Half-brother of N. Korean leader reportedly killed in Malaysia

Half-brother of N. Korean leader reportedly killed in Malaysia
The estranged half-brother of North Korean leader Kim Jong-un has died in Malaysia, according to reports, citing police. The official cause of his death remains unknown, but there are claims he was poisoned by North Korean operatives.

Malaysian police confirmed that a North Korean died at the Kuala Lumpur International Airport and said it was Kim Jong-nam, the half-brother of Kim Jong-un according to the Bernama news agency.

The information came from the Senior Assistant Commissioner of the Malaysian Police Criminal Investigation Department, Fadzil Ahmat.

Earlier, Reuters reported that an unidentified man had died en route to the hospital from Kuala Lumpur Airport. It was later confirmed by the news agency, citing Ahmat, that the man was Kim Jong-nam, Kim Jong-un's older half brother. However, police said he was in possession of a passport under the name Kim Chol.

However, Malaysian Police Special Branch director, Seri Mohamad Fuzi Harun, told local media that police are still trying to verify the dead man’s identity. “We are still investigating the identity of the deceased and whether he is indeed the half-brother of Kim Jong-un,” he said, as cited by the Malaysian Star daily.

Meanwhile, Ahmat said the cause of death has not yet been determined as a post-mortem is still to be performed.

"So far there are no suspects, but we have started investigations and are looking at a few possibilities to get leads," Ahmat told Reuters.

He said that Kim had been planning to travel to Macau on Monday, but fell ill at Kuala Lumpur International Airport (KLIA).

"The deceased...felt like someone grabbed or held his face from behind," Ahmat said. "He felt dizzy, so he asked for help at the...counter of KLIA."

A receptionist at the airport also stated that someone had grabbed Kim's face, according to Fadzil.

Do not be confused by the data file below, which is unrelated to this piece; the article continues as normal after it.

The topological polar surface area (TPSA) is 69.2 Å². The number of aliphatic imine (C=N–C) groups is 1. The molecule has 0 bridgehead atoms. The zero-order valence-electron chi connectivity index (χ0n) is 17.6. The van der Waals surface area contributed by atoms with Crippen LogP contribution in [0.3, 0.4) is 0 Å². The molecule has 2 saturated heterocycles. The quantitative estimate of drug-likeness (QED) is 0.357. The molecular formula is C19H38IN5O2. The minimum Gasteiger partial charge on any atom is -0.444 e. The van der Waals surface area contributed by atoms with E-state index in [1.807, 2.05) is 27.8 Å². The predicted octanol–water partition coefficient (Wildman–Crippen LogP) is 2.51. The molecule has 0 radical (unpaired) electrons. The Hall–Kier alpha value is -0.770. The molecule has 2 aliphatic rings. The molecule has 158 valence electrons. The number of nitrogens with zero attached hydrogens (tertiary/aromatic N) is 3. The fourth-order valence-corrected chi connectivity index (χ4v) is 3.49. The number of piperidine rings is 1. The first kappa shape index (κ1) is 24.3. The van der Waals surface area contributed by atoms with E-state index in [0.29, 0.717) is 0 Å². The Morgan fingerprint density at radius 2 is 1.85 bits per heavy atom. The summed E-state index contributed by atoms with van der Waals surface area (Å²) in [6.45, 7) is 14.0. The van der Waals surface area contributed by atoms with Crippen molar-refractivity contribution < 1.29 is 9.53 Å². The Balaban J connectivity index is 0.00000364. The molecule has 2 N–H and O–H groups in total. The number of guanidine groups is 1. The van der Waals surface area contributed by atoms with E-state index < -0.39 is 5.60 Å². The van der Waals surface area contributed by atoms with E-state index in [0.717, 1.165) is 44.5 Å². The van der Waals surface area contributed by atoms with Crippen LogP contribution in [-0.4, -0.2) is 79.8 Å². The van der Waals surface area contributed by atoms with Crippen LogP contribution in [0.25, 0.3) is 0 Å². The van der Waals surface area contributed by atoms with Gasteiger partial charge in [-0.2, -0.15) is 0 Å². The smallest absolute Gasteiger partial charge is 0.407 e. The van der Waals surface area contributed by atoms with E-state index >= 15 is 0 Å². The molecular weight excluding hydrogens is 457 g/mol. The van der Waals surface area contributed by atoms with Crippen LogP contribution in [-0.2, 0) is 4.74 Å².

Kim was taken to an airport clinic, and transported to an ambulance. He died en route to Putrajaya Hospital. 

However, South Korea's TV Chosun reported that Kim had been poisoned with a needle by two women believed to be North Korean operatives. They fled in a taxi and are currently at large, according to the outlet, which cited multiple South Korean government sources.

South Korea's Foreign Ministry said it could not confirm the reports, and the country's intelligence agency could not be reached for comment by Reuters.

Meanwhile, AP cited a senior Malaysian official who said Kim Jong-nam had been "slain" at the airport.

Kim Jong-nam was known to spend a significant amount of time outside of North Korea, and had spoken publicly against his family's control of his home country.

He had previously been caught using forged travel documents, and was discovered to be using a Dominican Republic passport at a Japan airport in 2001, saying he had wanted to visit Disneyland Tokyo.

Kim Jong-nam said multiple times that he had no interest in leading his country.

"Personally I am against third-generation succession," he told Japan's Asahi TV in 2010.

"I hope my younger brother will do his best for the sake of North Koreans' prosperous lives," he continued.

Despite Kim Jong-nam's statement, his brother Kim Jong-un did succeed his father Kim Jong-il following his death in late 2011.

Kim Jong-nam was believed to be close to his uncle, Jang Sung-taek, who was North Korea's second most powerful man before being executed on Kim Jong-un's orders in 2013.